Like I said over and over Bravo: while people are not logical internally, the way we understand others IS through logic. External reality is completely different from the internal reality. Illogical guilt almost always comes off as melodramatic and funny. Communicating ideas and emotions with people is very, very, very, very different from FEELING emotions. You can tell your audience that a character is sad and guilty and we'll empathise, but if the reason for the guilt is explained to be something completely outside the character's control and hard to empathise with then you'll start to lose the audience and risk their empathy turning to ridicule. Remember, this is a character, not a real person.

bravo1102 at 5:49AM, May 25, 2019

"I don't understand, but I have to deal with it." Boom - a character with internal guilt and conflicted feelings they have to work through. Whole character arc right there and they never have to reason through anything, merely accept it. That path to acceptance of their guilt is the story. Guilt really, sucks in real life. It SEEMS to have no rhyme or reason and SEEMS to be just an imposed prison sentence. There is a path to understanding that can be a character arc and that path to understanding could be LETTING GO of guilt that is UNREASONABLE as opposed to perseverating over things over which you have no control. Congratulations you have have a relatable character. A character's reasoning could be completely unreasonable and flawed and that might be what makes them interesting. Because grandma put all this unreasonable illogical guilt into them growing up over things they couldn't control because they were children. Boom -- another character arc.

bravo1102 at 5:42AM, May 25, 2019

@ozoneocean: Audiences empathize with the FEELINGS not necessarily with the REASONS. That is what is called EMPATHY. You see if the events are SEEN as uncontrollable the guilt will FEEL that much worse. It's all about how the characters sees it and relating that to the audience so they FEEL the guilt. It's all about FEELING not logic. A character with flawed logic or none at all becomes more relatable as the reader follows his or her path to understanding. That's using real psychology about guilt and the hows and whys of feeling it or gifting it or getting stuck with someone else's luggage , Russian mothers, controlling siblings and all the schmaltz that makes up a soap opera. Guilt isn't logical and that makes for great conflict as the character tries to reason with the unreasonable.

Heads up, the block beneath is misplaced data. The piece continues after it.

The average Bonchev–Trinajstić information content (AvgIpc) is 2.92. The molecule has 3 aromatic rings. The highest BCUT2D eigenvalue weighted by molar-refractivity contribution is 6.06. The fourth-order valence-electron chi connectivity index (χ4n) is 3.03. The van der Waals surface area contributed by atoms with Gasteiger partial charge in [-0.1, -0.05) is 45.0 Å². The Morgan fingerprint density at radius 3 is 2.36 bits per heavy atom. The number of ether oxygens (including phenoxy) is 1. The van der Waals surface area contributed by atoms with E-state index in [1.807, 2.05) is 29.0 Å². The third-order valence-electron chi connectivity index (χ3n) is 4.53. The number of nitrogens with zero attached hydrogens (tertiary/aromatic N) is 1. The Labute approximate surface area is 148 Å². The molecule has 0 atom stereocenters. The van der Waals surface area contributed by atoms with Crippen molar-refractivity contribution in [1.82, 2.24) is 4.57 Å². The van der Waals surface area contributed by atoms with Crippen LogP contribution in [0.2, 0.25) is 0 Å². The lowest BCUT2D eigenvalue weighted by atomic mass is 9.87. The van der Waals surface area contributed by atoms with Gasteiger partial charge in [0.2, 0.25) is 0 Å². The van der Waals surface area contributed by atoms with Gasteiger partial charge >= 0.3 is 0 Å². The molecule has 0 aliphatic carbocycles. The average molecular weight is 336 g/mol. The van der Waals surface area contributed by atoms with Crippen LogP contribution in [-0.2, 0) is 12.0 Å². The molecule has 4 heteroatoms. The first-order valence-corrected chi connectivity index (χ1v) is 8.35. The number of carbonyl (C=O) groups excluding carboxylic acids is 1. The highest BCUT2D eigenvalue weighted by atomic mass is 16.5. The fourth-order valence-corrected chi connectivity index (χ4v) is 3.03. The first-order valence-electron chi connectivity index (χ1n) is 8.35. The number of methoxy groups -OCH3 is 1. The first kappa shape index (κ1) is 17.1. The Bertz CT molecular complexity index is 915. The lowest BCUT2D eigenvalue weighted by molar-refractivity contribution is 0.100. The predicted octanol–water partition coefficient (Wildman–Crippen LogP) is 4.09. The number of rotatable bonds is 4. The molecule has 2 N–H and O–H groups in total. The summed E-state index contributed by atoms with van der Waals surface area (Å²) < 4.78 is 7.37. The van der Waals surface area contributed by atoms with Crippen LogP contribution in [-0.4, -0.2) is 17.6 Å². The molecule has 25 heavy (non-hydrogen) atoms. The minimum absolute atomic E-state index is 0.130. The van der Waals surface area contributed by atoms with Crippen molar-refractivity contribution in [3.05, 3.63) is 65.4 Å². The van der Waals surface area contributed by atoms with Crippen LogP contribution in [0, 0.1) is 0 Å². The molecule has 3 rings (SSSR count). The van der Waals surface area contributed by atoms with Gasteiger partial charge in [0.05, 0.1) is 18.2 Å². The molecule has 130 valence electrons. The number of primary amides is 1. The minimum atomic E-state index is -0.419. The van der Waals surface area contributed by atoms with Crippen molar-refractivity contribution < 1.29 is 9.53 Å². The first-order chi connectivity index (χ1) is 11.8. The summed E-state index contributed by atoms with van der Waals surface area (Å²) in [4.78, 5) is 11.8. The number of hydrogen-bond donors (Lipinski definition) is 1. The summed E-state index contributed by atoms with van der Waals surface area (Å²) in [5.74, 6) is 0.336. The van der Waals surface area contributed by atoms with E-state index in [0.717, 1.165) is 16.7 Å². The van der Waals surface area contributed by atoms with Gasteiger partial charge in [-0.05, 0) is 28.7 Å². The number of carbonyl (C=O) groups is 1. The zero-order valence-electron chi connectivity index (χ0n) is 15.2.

Ozoneocean at 4:50AM, May 25, 2019

@Bravo: of course people and their guilt aren't logical but that's irrelevant because we're not feeling what they feel and we never will. For an audience it's easier to make a character sympathetic and believable if we can empathise with their guilt. Giving a character "realistic" guilt over something they have no control over is idiotic because outsiders will NEVER be able to empathise with that as much as we could something that is more logical. I'm afraid that's just the dichotomy between real life and fiction. Brain chemistry does not translate at all to the page.

usedbooks at 3:52AM, May 25, 2019

What characters feel guilty about can say a lot about the character too. A mobster might feel guilty about missing his son's baseball game and remorseless about taking a life ("just business"). There are also characters who seem to own other people's guilt or take on "unearned" guilt. "This bad thing happened because I wasn't there to stop it. I could have done something." Never mind if the event was caused entirely by other people or somewhere else or if there was no reason the guilt-feeling person would have been on scene or even if that person attempting to help would have just made him another victim. (Which also brings up "survivor's guilt," a nasty thing. People wishing it had been them instead. That their being alive is unfair to someone who isn't.